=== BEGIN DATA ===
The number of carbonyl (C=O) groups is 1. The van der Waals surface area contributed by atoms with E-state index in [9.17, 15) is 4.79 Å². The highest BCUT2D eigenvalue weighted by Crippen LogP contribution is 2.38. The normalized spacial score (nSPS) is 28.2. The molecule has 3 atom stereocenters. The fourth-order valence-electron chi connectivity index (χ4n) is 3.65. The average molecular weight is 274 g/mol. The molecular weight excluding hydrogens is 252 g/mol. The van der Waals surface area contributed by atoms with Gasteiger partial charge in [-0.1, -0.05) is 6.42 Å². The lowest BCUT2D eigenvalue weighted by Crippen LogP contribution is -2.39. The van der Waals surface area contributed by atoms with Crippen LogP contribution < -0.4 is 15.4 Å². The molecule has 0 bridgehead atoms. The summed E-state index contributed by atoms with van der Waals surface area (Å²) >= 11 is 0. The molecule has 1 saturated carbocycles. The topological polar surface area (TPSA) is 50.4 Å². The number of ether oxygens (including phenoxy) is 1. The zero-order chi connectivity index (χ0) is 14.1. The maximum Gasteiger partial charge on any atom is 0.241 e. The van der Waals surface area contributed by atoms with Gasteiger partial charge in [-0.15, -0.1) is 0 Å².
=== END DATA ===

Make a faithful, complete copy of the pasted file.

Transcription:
The number of carbonyl (C=O) groups is 1. The van der Waals surface area contributed by atoms with E-state index in [9.17, 15) is 4.79 Å². The highest BCUT2D eigenvalue weighted by Crippen LogP contribution is 2.38. The normalized spacial score (nSPS) is 28.2. The molecule has 3 atom stereocenters. The fourth-order valence-electron chi connectivity index (χ4n) is 3.65. The average molecular weight is 274 g/mol. The molecular weight excluding hydrogens is 252 g/mol. The van der Waals surface area contributed by atoms with Gasteiger partial charge in [-0.1, -0.05) is 6.42 Å². The lowest BCUT2D eigenvalue weighted by Crippen LogP contribution is -2.39. The van der Waals surface area contributed by atoms with Crippen LogP contribution < -0.4 is 15.4 Å². The molecule has 0 bridgehead atoms. The summed E-state index contributed by atoms with van der Waals surface area (Å²) >= 11 is 0. The molecule has 1 saturated carbocycles. The topological polar surface area (TPSA) is 50.4 Å². The number of ether oxygens (including phenoxy) is 1. The zero-order chi connectivity index (χ0) is 14.1. The maximum Gasteiger partial charge on any atom is 0.241 e. The van der Waals surface area contributed by atoms with Gasteiger partial charge in [-0.15, -0.1) is 0 Å².